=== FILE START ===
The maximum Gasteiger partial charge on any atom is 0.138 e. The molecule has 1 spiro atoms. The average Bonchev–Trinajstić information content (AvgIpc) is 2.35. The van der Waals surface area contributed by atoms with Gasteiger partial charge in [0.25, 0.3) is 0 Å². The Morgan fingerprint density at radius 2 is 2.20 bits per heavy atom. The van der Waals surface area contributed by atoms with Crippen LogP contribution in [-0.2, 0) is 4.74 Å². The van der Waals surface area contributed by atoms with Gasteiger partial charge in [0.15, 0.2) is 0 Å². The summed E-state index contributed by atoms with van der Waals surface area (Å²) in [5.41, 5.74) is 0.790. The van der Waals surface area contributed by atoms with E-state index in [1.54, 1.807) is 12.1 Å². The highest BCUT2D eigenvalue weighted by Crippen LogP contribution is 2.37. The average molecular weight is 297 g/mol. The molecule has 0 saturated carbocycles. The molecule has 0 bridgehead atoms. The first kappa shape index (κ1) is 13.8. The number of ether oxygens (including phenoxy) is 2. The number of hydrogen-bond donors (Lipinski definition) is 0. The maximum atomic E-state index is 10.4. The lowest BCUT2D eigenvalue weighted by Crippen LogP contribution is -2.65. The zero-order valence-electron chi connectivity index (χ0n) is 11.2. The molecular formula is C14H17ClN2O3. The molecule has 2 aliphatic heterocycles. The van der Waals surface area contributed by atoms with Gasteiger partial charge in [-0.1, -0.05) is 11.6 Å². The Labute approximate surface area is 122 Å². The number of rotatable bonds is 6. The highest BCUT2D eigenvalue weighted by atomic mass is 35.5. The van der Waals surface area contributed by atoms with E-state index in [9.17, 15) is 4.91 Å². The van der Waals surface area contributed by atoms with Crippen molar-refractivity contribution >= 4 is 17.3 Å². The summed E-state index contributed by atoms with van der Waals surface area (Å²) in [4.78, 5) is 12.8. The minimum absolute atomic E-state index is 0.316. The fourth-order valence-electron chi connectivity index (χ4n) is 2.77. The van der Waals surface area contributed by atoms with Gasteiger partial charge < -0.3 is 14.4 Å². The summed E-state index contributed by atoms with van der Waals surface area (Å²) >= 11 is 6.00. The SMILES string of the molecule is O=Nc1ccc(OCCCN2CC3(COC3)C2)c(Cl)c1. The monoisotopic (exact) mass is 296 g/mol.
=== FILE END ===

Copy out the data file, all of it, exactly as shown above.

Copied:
The maximum Gasteiger partial charge on any atom is 0.138 e. The molecule has 1 spiro atoms. The average Bonchev–Trinajstić information content (AvgIpc) is 2.35. The van der Waals surface area contributed by atoms with Gasteiger partial charge in [0.25, 0.3) is 0 Å². The Morgan fingerprint density at radius 2 is 2.20 bits per heavy atom. The van der Waals surface area contributed by atoms with Crippen LogP contribution in [-0.2, 0) is 4.74 Å². The van der Waals surface area contributed by atoms with Gasteiger partial charge in [0.15, 0.2) is 0 Å². The summed E-state index contributed by atoms with van der Waals surface area (Å²) in [5.41, 5.74) is 0.790. The van der Waals surface area contributed by atoms with E-state index in [1.54, 1.807) is 12.1 Å². The highest BCUT2D eigenvalue weighted by Crippen LogP contribution is 2.37. The average molecular weight is 297 g/mol. The molecule has 0 saturated carbocycles. The molecule has 0 bridgehead atoms. The first kappa shape index (κ1) is 13.8. The number of ether oxygens (including phenoxy) is 2. The number of hydrogen-bond donors (Lipinski definition) is 0. The maximum atomic E-state index is 10.4. The lowest BCUT2D eigenvalue weighted by Crippen LogP contribution is -2.65. The zero-order valence-electron chi connectivity index (χ0n) is 11.2. The molecular formula is C14H17ClN2O3. The molecule has 2 aliphatic heterocycles. The van der Waals surface area contributed by atoms with Gasteiger partial charge in [-0.1, -0.05) is 11.6 Å². The Labute approximate surface area is 122 Å². The number of rotatable bonds is 6. The highest BCUT2D eigenvalue weighted by atomic mass is 35.5. The van der Waals surface area contributed by atoms with E-state index in [9.17, 15) is 4.91 Å². The van der Waals surface area contributed by atoms with Crippen molar-refractivity contribution >= 4 is 17.3 Å². The summed E-state index contributed by atoms with van der Waals surface area (Å²) in [4.78, 5) is 12.8. The minimum absolute atomic E-state index is 0.316. The fourth-order valence-electron chi connectivity index (χ4n) is 2.77. The van der Waals surface area contributed by atoms with Gasteiger partial charge < -0.3 is 14.4 Å². The summed E-state index contributed by atoms with van der Waals surface area (Å²) >= 11 is 6.00. The SMILES string of the molecule is O=Nc1ccc(OCCCN2CC3(COC3)C2)c(Cl)c1. The monoisotopic (exact) mass is 296 g/mol.